"Back to School" purchases aren’t quite Christmas, but they drive a lot of business for PC manufacturers so Back to School bargain promotions are popping up everywhere. Some of the bargains I have noticed for customers in the USA:
Retailers (which often offer better deals than the manufacturers)
Market research company NPD released some of their statistics on PC sales at US brick and mortar stores that are causing a flurry:
You need look no further than numbers released today by NPD to understand Apple’s strategy. Its revenue share of the “premium” price market — that is, computers over $1,000 — is a staggering 91%. This means that 9 out of every 10 retail dollars that is spent on PCs in that price range, goes to Apple, as Betanews’ Joe Wilcox points out. That, for lack of a better word, is insane.
Analysts and journalists are often quick to point out Apple’s relatively low overall market share (less than 10%). But that completely misses the point of Apple’s Mac business. If Apple wanted to make a range of low-end computers, it absolutely could. And such machines would sell like crazy, boosting Apple’s market share. But there would have to be some trade-off in quality, and perhaps more importantly to Apple, to its high margins. And as it has proven time and time again, it has no desire to give up either.
I have no desire to own an Apple PC since I have too many applications and tools that require Windows, but I have always regarded them as the "high priced spread" or the "Mercedes" brand and respect them for it. The systems, peripherals, and software work nicely together without the "fit and finish" problems that plague Windows PCs because Apple tightly controls the ecosystem.
And that’s why Microsoft’s recent Laptop Hunter commercials really never made a lot of sense. Sure, from a marketing perspective, I understand the idea: It’s a down economy, lets play up the fact that our computers are cheaper. But in many of the spots, the shopper’s stated desired computer was simply not something that Apple even made. In the famous first commercial, Lauren wants a laptop with a 17-inch screen for under $1,000. Okay, Apple doesn’t make that product. So of course she’s not going to buy a Mac.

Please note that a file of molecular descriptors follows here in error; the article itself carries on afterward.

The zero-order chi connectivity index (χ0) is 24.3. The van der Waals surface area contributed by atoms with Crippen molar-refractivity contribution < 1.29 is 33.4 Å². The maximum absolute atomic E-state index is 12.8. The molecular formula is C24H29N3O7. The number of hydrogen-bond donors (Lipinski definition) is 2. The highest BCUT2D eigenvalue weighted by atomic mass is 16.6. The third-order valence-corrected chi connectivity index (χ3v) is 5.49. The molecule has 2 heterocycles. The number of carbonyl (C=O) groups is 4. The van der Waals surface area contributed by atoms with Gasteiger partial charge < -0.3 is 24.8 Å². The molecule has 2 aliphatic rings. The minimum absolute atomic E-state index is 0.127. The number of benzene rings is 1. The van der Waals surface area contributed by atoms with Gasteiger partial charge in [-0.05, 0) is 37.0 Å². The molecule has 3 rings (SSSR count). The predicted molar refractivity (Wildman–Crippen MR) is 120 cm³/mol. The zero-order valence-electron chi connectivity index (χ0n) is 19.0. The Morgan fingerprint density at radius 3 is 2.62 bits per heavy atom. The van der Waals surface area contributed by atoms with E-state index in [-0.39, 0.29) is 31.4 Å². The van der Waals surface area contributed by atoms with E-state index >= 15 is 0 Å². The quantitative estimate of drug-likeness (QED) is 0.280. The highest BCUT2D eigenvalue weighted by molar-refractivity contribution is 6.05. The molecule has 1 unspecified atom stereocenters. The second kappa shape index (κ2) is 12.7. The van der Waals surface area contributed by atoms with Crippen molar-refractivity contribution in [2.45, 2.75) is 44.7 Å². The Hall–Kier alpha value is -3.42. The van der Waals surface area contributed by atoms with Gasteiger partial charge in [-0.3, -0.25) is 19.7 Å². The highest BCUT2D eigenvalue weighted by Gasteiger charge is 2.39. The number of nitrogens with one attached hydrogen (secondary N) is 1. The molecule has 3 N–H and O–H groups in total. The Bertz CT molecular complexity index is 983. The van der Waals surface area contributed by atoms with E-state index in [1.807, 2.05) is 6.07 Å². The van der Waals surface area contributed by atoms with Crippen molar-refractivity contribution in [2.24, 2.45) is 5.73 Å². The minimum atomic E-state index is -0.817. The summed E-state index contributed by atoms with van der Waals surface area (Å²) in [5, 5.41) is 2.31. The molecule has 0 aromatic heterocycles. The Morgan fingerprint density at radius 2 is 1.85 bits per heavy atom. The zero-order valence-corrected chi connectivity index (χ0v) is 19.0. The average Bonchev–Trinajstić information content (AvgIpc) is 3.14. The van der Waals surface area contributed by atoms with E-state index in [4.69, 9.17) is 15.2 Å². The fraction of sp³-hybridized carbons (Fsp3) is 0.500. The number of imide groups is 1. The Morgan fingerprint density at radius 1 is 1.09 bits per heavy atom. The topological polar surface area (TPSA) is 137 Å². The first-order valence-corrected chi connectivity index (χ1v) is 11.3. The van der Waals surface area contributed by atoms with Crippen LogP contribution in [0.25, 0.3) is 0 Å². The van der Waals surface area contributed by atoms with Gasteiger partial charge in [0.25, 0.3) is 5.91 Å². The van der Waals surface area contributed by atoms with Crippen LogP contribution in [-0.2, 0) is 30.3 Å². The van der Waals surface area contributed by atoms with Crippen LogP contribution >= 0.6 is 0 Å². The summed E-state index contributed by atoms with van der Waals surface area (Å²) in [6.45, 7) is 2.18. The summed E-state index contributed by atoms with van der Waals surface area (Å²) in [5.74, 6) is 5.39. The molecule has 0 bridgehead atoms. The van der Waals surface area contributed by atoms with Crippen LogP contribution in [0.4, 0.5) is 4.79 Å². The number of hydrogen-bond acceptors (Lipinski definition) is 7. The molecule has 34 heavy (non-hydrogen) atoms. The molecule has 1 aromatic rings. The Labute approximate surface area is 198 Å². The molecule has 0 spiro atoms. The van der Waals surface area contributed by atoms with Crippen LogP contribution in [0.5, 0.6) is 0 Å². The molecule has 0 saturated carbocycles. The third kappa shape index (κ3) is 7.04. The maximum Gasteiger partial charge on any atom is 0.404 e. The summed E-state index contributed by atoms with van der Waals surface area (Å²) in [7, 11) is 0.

I was similarly puzzled – if you want a bargain PC, Microsoft is the only real choice so the ads were merely stating the obvious. If you want to go first class and unlike me have no need to run Windows applications, then head on over to the Apple Store and indulge yourself. If you are on a budget and want value, head on over to Amazon or TigerDirect or NewEgg or a hundred other places and do some serious shopping for a Windows PC.
Yes, you can still buy a new PC with Windows XP installed on it. Windows XP ceased to be available at retail on June 30, 2008 but there are a number of exceptions. The relevant exception for a consumer or a small business owner is that "OEMs can downgrade Vista Business or Vista Ultimate licenses to Windows XP Professional or Tablet PC versions for customers indefinitely," where OEMs are the large PC manufacturers.
However, there’s a difference between "can" and "will" or "will with no hassle" so Christopher Null at PC World tried to purchase a PC with XP from Dell, HP, Gateway, Toshiba, Acer, Fujitsu, Lenovo, and Asus and reports on the very mixed results. Hit the article for the full details on each, but the best bets for an machine with XP preinstalled are:
Consumer PC: Toshiba, Fujitsu, Lenovo
Business PC: HP, Fujitsu, Lenovo
If you are willing to pay extra or install XP from a CD, the choices are even more numerous. Also Asus has its line of Eee ultra low-cost PCs (ULPC) which come with XP under a different exemption in the rules.